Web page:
Since Stiglitz also reminds us of the many widows and orphans that will need real and concrete assistance and not just the illusions of a trickle down on them somehow-somewhere I would similarly like to remind all pf the sobering fact that our current was not caused by speculative investments but by pure triple-A widows and orphan stuff.

But what are Britain’s banks to do for Britain

Sir Martin Wolf “What to do with Britain’s banks”, December 12, is evidence that the most immediate task at hands for the regulators who “represent the interest of these risk-bearers of last resort” should be to start giving thoughts on what Britain’s banks should do for Britain.

Ironically the current bank regulations fabricated by the Basel Committee had the sole purpose of avoiding bank failures, and which is why the regulators imposed minimum capital requirements based on vaguely defined risks of default and empowered the credit rating agencies to measure these risks, and we see were all that nonsense got us. The worst part of this financial nightmare turned reality is that most countries have so little to show for it.

An explosion of public and consumer debt, as if we all had placed a reverse mortgage on the world, is nothing to write home about. Our worst risk now is that the regulators in Basel and many influential opinion makers with them are incapable of understanding that the purpose of our banks is really not to avoid risks but to take the right risks on behalf of society since those are the only risks taxpayers could be asked to pay for.

CDS on US public debt is more of a toy gun.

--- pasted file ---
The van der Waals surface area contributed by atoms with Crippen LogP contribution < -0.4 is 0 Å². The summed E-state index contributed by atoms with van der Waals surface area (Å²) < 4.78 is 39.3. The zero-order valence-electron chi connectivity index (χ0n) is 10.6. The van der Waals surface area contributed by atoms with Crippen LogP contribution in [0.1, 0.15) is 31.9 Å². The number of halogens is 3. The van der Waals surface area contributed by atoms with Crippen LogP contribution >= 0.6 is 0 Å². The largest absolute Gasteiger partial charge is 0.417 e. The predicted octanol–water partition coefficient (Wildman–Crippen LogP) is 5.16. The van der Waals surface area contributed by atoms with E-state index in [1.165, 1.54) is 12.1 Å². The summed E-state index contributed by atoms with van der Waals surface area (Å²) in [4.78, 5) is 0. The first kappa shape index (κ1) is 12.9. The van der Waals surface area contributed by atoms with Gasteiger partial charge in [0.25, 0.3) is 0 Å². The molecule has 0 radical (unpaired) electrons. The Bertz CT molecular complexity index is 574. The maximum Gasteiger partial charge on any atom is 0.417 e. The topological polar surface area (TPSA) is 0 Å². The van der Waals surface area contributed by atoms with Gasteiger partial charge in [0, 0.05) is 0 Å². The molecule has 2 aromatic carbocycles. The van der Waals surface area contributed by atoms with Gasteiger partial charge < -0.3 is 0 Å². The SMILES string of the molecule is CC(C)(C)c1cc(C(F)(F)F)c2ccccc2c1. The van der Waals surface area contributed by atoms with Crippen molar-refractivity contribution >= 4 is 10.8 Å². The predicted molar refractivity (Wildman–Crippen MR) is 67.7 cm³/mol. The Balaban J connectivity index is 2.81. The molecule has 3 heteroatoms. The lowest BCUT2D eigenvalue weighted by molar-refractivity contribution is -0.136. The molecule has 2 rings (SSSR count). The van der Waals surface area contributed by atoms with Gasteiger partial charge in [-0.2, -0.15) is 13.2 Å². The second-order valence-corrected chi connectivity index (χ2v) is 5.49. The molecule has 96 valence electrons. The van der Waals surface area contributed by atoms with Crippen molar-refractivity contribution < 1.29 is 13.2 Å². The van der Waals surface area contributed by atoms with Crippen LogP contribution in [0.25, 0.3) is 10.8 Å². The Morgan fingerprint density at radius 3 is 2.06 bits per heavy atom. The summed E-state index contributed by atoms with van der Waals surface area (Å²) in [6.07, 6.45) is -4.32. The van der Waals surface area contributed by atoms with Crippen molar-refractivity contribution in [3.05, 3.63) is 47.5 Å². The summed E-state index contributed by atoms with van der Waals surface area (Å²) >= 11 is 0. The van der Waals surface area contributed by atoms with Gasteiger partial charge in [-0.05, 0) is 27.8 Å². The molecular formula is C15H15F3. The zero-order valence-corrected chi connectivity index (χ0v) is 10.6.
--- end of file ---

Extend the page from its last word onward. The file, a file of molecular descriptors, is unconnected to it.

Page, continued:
Sir Eric De Keuleneer worries that a Dr. Strangelove could set out to destroy our world with credit default swaps (CDS) on US debt “Tomorrow could bring a new threat” December 12. This is not so these CDS are just toy guns.

Any problem with the US debt will show up as inflationary expectations in the required interest rates since all it currently takes to defuse a CDS on US debt is some paper and ink, printing dollars. As I have written to you earlier, November 21, Dr. Strangelove possesses much real mass destructive power when he rides on the credit ratings, and which is why perhaps a more cautious regulator would request a security clearance for all the individual credit risk raters.

Having said that, in today’s nervous financial climate, even a toy gun could produce panic.

December 10, 2008

A debt’s maturity profile might be much more important than its amount.

Sir I do know how to interpret a Britney Spear “oops” but I hope it does not carry the same meaning for Martin Wolf “The eurozone depends on a strong American recovery” December 10. If indeed Wolf is now surprised by the existence of European sovereign credit risks then he has clearly been writing much too close to the trees and needs urgently to step back so as to get a better look at the forests.

Having said that what I really wanted to comment on is when Wolf writes “It is possible to imagine a ´sudden stop´ on higher risk sovereigns bonds. That would force the debt to become short-term – a classic route to a crisis” and this is clearly another very real risk. In this respect, an insistence by the US Treasury to try to collect on the benefits that a drop in long term rates could have reviving the housing market, by buying back longer term bonds and as a consequence shortening the maturity profile of the US public debt, is exposing the US, and us, to some very dangerous risks.